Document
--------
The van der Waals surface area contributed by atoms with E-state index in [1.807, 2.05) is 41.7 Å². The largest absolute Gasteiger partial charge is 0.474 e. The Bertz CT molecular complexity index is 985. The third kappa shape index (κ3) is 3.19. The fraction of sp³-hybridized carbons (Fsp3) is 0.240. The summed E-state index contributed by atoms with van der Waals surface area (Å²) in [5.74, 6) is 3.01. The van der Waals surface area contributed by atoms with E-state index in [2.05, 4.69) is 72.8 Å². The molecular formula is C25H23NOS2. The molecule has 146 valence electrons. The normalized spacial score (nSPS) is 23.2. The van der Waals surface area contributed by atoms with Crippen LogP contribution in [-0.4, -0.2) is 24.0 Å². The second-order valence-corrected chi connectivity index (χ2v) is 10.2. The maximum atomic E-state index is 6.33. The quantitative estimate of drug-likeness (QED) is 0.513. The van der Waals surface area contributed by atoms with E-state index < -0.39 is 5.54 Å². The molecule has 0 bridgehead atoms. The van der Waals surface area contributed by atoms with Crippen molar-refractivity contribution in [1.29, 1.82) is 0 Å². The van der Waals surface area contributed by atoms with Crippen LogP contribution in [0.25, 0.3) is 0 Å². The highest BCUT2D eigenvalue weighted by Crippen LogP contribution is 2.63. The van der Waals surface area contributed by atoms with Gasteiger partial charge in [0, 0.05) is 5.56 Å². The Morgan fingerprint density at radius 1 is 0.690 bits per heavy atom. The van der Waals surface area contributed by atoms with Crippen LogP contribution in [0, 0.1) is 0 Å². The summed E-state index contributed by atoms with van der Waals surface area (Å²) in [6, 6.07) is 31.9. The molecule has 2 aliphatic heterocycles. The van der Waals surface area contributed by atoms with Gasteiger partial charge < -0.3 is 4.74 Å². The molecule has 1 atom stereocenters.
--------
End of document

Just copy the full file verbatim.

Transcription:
The van der Waals surface area contributed by atoms with E-state index in [1.807, 2.05) is 41.7 Å². The largest absolute Gasteiger partial charge is 0.474 e. The Bertz CT molecular complexity index is 985. The third kappa shape index (κ3) is 3.19. The fraction of sp³-hybridized carbons (Fsp3) is 0.240. The summed E-state index contributed by atoms with van der Waals surface area (Å²) in [5.74, 6) is 3.01. The van der Waals surface area contributed by atoms with E-state index in [2.05, 4.69) is 72.8 Å². The molecular formula is C25H23NOS2. The molecule has 146 valence electrons. The normalized spacial score (nSPS) is 23.2. The van der Waals surface area contributed by atoms with Crippen LogP contribution in [-0.4, -0.2) is 24.0 Å². The second-order valence-corrected chi connectivity index (χ2v) is 10.2. The maximum atomic E-state index is 6.33. The quantitative estimate of drug-likeness (QED) is 0.513. The van der Waals surface area contributed by atoms with E-state index < -0.39 is 5.54 Å². The molecule has 0 bridgehead atoms. The van der Waals surface area contributed by atoms with Crippen molar-refractivity contribution in [1.29, 1.82) is 0 Å². The van der Waals surface area contributed by atoms with Crippen LogP contribution in [0.25, 0.3) is 0 Å². The highest BCUT2D eigenvalue weighted by Crippen LogP contribution is 2.63. The van der Waals surface area contributed by atoms with Gasteiger partial charge in [0, 0.05) is 5.56 Å². The Morgan fingerprint density at radius 1 is 0.690 bits per heavy atom. The van der Waals surface area contributed by atoms with Crippen LogP contribution in [0, 0.1) is 0 Å². The summed E-state index contributed by atoms with van der Waals surface area (Å²) in [6, 6.07) is 31.9. The molecule has 2 aliphatic heterocycles. The van der Waals surface area contributed by atoms with Gasteiger partial charge < -0.3 is 4.74 Å². The molecule has 1 atom stereocenters.